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Far-Right Terror in Hungary

"Public order protection camps" and rural vigilante groups at war

After a political crisis in which private security troops terrorized Romanis and controlled the streets for weeks, the small village of Gyöngyöspata, one hour outside of Budapest, has become a symbol of the rising far-right influence in Hungary and its inability to deal with the Roma minority. The latest news is that they want to place them in “public order protection camps,” from which they’ll need permission to leave, and, should they fail to conform, risk being locked up in for life. It’s a pretty spine-chilling example of what can happen when the right-wing extremism lying like a wet blanket over Europe starts to rot.


With its population of 2,700 living in shabby houses, Gyöngyöspata seemed no different than any of the other villages we passed on our drive through rural Hungary. However, in March, far-right vigilante groups—men in black shirts and young skinheads wearing skull t-shirts and sunglasses—started patrolling the streets of Gyöngyöspata. They came in busloads from all over Hungary to help the villagers solve the “Gypsy crime problem” and were met with wide support. Today, however, none of the villagers admit to having welcomed them or being in any way involved.

There is no fundamental hatred, nor any deeply rooted, ideologically-motivated racism in Gyöngyöspata. It was small things that poisoned the village. Gyöngyöspata’s Roma population has nearly doubled in the past few years, and, as is bound to happen when a lot of poor people are forced to cohabitate in a small community, the village has seen a slow but steady increase in theft and petty crime. From time to time, things would disappear from one of the farms and Gyöngyöspata’s three-man strong police force, all sharing one vehicle, were either unwilling or unable to do much about the situation, which progressively infuriated the villagers.

Hungary has experienced a dramatic swing to the right, mainly visible in the success of the far-right Jobbik party, whose key issue is to “eradicate gypsy crime,” and whose leading politicians have famously advised “liberal-bolshevist Zionists” to start thinking about where to flee. Last year the Jobbik party, in coalition with Fidesz, obtained a two-thirds majority in parliament, which doesn't bode well for Hungary’s 700,000 Romanis representing the country’s main ethnic minority.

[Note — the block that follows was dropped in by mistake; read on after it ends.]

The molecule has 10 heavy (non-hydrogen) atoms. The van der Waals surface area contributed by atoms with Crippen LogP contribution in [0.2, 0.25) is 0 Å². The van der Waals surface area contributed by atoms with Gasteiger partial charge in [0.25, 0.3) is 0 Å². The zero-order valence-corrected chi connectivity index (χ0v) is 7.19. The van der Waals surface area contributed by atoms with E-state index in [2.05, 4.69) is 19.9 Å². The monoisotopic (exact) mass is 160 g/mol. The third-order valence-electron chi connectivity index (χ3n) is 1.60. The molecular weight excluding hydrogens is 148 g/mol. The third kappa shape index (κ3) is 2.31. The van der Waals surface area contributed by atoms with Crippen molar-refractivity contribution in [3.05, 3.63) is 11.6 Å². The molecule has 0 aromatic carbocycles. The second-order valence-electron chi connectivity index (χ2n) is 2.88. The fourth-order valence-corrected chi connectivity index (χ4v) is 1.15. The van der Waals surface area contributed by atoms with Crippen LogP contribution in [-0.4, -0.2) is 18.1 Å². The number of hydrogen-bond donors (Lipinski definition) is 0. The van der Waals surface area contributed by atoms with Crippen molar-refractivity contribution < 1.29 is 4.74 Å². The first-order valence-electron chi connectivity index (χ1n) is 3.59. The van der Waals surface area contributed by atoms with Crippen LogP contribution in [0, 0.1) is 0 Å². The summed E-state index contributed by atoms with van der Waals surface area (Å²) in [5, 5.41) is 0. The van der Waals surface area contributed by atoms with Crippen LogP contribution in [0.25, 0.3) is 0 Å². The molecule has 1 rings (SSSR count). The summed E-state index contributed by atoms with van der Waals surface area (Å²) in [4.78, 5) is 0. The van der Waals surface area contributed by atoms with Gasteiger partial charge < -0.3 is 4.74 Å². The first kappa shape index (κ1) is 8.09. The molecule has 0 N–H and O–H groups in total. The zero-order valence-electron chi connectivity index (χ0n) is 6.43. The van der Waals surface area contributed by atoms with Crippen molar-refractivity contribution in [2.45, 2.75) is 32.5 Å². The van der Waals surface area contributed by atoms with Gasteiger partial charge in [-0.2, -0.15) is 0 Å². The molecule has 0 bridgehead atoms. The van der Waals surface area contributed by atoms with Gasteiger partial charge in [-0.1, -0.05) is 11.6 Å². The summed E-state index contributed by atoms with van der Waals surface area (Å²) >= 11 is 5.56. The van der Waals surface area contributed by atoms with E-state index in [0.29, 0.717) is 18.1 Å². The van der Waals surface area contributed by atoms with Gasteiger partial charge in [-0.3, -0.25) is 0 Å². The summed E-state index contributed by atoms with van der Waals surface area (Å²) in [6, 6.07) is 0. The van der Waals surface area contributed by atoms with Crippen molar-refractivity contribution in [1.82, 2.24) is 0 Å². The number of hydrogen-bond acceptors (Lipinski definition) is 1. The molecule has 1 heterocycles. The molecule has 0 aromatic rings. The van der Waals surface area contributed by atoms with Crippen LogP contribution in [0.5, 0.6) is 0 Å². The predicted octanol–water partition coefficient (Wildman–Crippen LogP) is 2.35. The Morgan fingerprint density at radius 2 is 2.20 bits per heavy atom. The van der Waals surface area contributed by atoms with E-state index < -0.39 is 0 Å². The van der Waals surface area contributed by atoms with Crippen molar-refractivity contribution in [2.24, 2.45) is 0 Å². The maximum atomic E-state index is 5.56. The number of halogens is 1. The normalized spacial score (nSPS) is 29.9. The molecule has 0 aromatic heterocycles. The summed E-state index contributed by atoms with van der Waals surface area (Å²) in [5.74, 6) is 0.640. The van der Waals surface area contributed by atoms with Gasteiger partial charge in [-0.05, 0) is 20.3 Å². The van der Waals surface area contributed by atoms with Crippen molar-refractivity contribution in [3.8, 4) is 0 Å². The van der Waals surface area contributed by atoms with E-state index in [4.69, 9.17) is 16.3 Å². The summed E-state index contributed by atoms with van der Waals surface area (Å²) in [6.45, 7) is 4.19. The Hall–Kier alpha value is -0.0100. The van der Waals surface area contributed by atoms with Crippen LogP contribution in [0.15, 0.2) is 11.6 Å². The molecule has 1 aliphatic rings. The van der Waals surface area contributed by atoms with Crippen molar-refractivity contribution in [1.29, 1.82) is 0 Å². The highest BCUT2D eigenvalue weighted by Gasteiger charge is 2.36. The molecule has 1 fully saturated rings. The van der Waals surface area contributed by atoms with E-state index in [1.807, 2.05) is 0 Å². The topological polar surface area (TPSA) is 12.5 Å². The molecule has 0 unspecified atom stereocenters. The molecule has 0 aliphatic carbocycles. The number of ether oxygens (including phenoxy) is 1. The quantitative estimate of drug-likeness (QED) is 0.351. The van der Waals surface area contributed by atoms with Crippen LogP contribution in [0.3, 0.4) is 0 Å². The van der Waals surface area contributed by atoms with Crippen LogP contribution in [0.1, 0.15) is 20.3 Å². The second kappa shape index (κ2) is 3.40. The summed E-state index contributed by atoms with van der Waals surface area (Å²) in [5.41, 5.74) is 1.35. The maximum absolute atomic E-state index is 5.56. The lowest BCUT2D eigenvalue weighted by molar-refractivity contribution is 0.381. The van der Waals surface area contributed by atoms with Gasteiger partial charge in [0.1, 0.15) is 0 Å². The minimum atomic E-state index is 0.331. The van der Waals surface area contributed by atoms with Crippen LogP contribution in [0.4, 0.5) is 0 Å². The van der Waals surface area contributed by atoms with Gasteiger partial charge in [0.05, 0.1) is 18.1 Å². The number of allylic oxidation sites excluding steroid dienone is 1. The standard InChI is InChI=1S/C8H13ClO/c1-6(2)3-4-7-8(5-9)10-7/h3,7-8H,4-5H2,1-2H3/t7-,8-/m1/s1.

The vigilante groups that came to Gyöngyöspata were mainly former members of the Jobbik’s now banned military arm, Magyar Garda (Hungarian Guard), co-founded by Jobbik leader Gábor Vona to “carry out the real change of regime and to rescue Hungarians.” The members were allegedly sworn in dressed in Nazi-like uniforms. In March, the Jobbik leader spoke to hundreds of these vigilantes at Gyöngyöspata’s marketplace. He said that because police officers are unable to properly defend the innocent, the Jobbiks would start organizing nationwide divisions that will.

The problems with the vigilante groups in Gyöngyöspata increased steadily during April and culminated over Easter. Janos Farkas, the chairman of the local Roma council, invited us over for coffee and told us about the hell his people had gone through. The skinheads weren’t the worst of their problems—that was a new group of men who showed up from the Védérö organization (which roughly translates to “military strength”). Dressed in camouflage uniforms and red berets. They carried arms and addressed one another using the codes of the ancient fascist Hungarian Guard. After buying a house in Gyöngyöspata, their leader, Tamas Eszes, a 47-year-old karate instructor, brought in his paramilitaries, who are feared even by Jobbik supporters.

Only a slope separates Eszes’ and Farkas’ houses, and they can see each other from their living room windows. One day, the Védérös came storming down the slope towards the Roma settlement with axes and rods, injuring four, including a 14-year-old boy who was knocked unconscious. Farkas told me that the young Roma defended their houses and injured some Védérö fighters. The Védérö then announced they were going to send 2,000 of their supporters to a three-day training camp in Gyöngyöspata over Easter. That was the last straw for the Romanis, who fled the village in Red Cross buses.

The government spokesman tried to play down the situation, calling the Romanis’ flight an “Easter excursion,” but it had already gotten the attention of the European Union. One hundred and fifty foreign policemen showed up in Gyöngyöspata on the morning on Good Friday, surprising the Védérö at their training camp and arresting Eszes and other loyalists. Interior Minister Sandor Pinter came to the village to let the media take photos of him in Farkas’ kitchen, and for the next few days the police prevented non-villagers to enter.

Despite his arrest, Eszes ran for mayor in July. He didn’t take home the majority of the votes—a Jobbik candidate did—but there is every indication that the new mayor will take a hard stance against the Roma. We tried to get an interview with him, but he refused to speak to us. Farkas says he still hasn’t visited their settlement.

The Roma returned to Gyöngyöspata as soon as the situation calmed down. Today, there are no men in uniform wandering the streets. The new mayor has announced that the village will finally get a proper police station, but the situation is far from solved—the locals still speak badly of their Roma neighbors, and Farkas and his peers still fear Eszes. Last year, the Jobbik party declared the integration of the Roma minority to be a failure and proposed forcefully placing them in camps. If anything, things are looking much worse.

Photos by Daniel Gebhart de Koekkoek